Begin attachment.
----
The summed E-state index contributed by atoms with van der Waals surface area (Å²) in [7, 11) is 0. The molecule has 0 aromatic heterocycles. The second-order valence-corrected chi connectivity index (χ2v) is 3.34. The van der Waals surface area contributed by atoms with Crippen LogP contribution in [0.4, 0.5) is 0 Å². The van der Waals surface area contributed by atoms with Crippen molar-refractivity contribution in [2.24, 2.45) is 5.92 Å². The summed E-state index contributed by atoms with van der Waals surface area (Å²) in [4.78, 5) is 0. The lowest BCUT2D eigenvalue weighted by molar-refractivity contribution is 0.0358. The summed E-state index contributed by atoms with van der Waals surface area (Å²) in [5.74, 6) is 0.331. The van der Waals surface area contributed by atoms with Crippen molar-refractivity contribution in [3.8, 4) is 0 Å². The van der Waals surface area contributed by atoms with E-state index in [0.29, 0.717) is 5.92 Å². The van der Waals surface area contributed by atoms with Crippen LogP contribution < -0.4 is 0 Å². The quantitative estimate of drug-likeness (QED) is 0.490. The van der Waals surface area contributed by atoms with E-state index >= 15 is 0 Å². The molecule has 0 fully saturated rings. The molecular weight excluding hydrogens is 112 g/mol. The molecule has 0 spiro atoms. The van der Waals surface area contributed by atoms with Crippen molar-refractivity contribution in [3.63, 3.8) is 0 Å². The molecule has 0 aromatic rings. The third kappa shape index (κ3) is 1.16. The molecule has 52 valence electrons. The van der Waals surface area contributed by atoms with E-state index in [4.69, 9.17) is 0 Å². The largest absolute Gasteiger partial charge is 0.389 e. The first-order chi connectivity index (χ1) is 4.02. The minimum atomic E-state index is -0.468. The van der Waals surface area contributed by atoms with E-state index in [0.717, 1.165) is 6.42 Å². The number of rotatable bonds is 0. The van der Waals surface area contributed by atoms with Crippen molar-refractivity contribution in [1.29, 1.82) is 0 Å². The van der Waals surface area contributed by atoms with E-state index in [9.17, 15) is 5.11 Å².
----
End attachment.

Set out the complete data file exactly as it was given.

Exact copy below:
The summed E-state index contributed by atoms with van der Waals surface area (Å²) in [7, 11) is 0. The molecule has 0 aromatic heterocycles. The second-order valence-corrected chi connectivity index (χ2v) is 3.34. The van der Waals surface area contributed by atoms with Crippen LogP contribution in [0.4, 0.5) is 0 Å². The van der Waals surface area contributed by atoms with Crippen molar-refractivity contribution in [2.24, 2.45) is 5.92 Å². The summed E-state index contributed by atoms with van der Waals surface area (Å²) in [4.78, 5) is 0. The lowest BCUT2D eigenvalue weighted by molar-refractivity contribution is 0.0358. The summed E-state index contributed by atoms with van der Waals surface area (Å²) in [5.74, 6) is 0.331. The van der Waals surface area contributed by atoms with Crippen molar-refractivity contribution in [3.8, 4) is 0 Å². The van der Waals surface area contributed by atoms with E-state index in [0.29, 0.717) is 5.92 Å². The van der Waals surface area contributed by atoms with Crippen LogP contribution < -0.4 is 0 Å². The quantitative estimate of drug-likeness (QED) is 0.490. The van der Waals surface area contributed by atoms with E-state index >= 15 is 0 Å². The molecule has 0 fully saturated rings. The molecular weight excluding hydrogens is 112 g/mol. The molecule has 0 spiro atoms. The van der Waals surface area contributed by atoms with Crippen molar-refractivity contribution in [3.63, 3.8) is 0 Å². The molecule has 0 aromatic rings. The third kappa shape index (κ3) is 1.16. The molecule has 52 valence electrons. The van der Waals surface area contributed by atoms with E-state index in [4.69, 9.17) is 0 Å². The largest absolute Gasteiger partial charge is 0.389 e. The first-order chi connectivity index (χ1) is 4.02. The minimum atomic E-state index is -0.468. The van der Waals surface area contributed by atoms with E-state index in [0.717, 1.165) is 6.42 Å². The number of rotatable bonds is 0. The van der Waals surface area contributed by atoms with Crippen molar-refractivity contribution in [1.29, 1.82) is 0 Å². The van der Waals surface area contributed by atoms with E-state index in [9.17, 15) is 5.11 Å².